He misses strawberries, he says, because it should be strawberry season now in the Gaza Strip. He also misses the rain because the winter season has been chaotic this year and the weather has been “random.” He is eating local food like hummus, a word he struggles to pronounce, then adds with a laugh that he is also eating French fries. He talks about one day going to England, because he has heard that the United Kingdom has mosques and a growing Muslim population.

Before the war, he says, the three MER-C volunteers were studying at university and working, but they also hoped to find partners and get married.

Again, he laughs as he says this.

Talk of Evacuation 

Once Haq, Al Ayubi, and Kurniawan evacuated to the government school in Khan Younis, Haq says they had a serious conversation about the future.

They had previously been offered the opportunity to be evacuated from Gaza by the Indonesian Foreign Ministry at the start of the conflict, but had turned it down.

This time, Haq says, they considered it more deeply and each man made a decision. Al Ayubi decided to leave Gaza, while Haq and Kurniawan elected to stay.

Speaking in a televised address late in the evening on December 9, Indonesia’s foreign minister, Retno Marsudi, formally announced that Al Ayubi had been successfully evacuated through the Rafah border crossing to Egypt, after a “long and complex” operation by an Indonesian evacuation team.

Haq tells The Diplomat that he decided to stay behind in Khan Younis as he felt that he still had important work to do in Gaza.

“The choice to evacuate came down to our individual voices. We didn’t try to change each other’s minds,” he says. “Our mission is still to help the people here and to keep running the MER-C humanitarian programs.”

“I feel scared of course, I’m really not that brave. I just leave everything up to God.”

Haq also says, however, that saying goodbye to Al Ayubi had been more difficult than he had anticipated.

“I just told him, ‘Take care on the road and I hope you get back to Indonesia quickly, send my regards to everyone there’,” he says.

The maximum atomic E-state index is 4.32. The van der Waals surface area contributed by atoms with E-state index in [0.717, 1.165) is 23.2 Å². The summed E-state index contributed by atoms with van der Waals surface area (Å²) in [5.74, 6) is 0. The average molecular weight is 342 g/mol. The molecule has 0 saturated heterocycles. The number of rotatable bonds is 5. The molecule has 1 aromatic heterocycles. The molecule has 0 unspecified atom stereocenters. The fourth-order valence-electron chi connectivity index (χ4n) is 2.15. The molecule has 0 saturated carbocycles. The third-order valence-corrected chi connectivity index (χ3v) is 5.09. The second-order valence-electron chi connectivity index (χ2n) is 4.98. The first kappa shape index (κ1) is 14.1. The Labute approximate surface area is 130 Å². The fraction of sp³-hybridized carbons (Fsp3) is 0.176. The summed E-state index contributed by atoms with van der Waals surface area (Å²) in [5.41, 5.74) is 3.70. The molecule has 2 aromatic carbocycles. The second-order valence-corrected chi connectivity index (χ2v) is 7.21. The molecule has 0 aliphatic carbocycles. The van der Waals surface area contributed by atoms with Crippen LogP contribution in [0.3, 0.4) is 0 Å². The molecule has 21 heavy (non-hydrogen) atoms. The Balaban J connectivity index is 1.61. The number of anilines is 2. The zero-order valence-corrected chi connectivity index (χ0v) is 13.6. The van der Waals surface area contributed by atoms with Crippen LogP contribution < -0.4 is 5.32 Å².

“It was really sad, but I’m the kind of person who can’t shed tears in public. If you watch videos of me talking to the camera or to the media, I never look sad or like I’m crying.”

Haq says that the tears only fall when he is alone, particularly when he remembers some of the more difficult moments he has witnessed in Gaza.

“What makes me sad is sometimes remembering the moments when children lost their mothers, or mothers lost their children. Or when families had to collect the pieces of their loved ones who had been bombed using cardboard boxes or sacks.  Sometimes I don’t even have the strength to document it. Or I’ll make a video but I can’t bring myself to watch it.”

Hometown Blues 

Haq is originally from Cileungsi in Bogor in West Java, and tells The Diplomat that his family has been supportive of his decision to stay in Gaza, although his mother and younger siblings wish he would come back to Indonesia.

When Haq thinks about his hometown, he remembers the weather and how it sometimes felt so stiflingly hot that he could no longer stand it.

He prefers cold weather and, now that it is winter in the Gaza Strip, he has been spending his time trying to source jackets and blankets for the children at the school.

“Before the war, my favorite hobby was swimming,” he said. “I would swim during both seasons in the Gaza Strip, summer and winter. Even in January or February, I would go swimming in the sea, while my friends just sat on the beach and had a picnic.”

The rains have finally come to the Gaza Strip this year after months of absence, although this has also meant that Haq has had to pivot his content creation to capture the changing of the seasons.

“I’ve been interviewed several times about the diseases that are affecting people now that it is winter. I just confirm and add information about how disease is now plaguing the Gaza Strip,” he said.

In addition to disease, cold weather and dwindling food supplies, attacks by Israeli forces continue every day.

Unlike the Indonesia Hospital in Beit Lahia, there is no basement at the government school Haq is sheltering in, and he has little choice but to stay in his room when he hears the sound of bombings.

“For the past three days, we have been able to hear the ground attacks from the school,” he says.

Previously, Israeli forces had ordered citizens to evacuate from the north of the Gaza Strip to the south, only to launch bomb attacks and ground offensives in the places citizens had been directed to evacuate to.

On the ground in Khan Younis, Haq, ever keen to provide updates on the latest developments, says that the Israeli forces seem to be moving through the city under the cover of darkness.

“The sounds of the attacks reverberate from sunset until dawn,” he says.

“The sound of gunfire and steel tanks feels like it is getting closer every day.”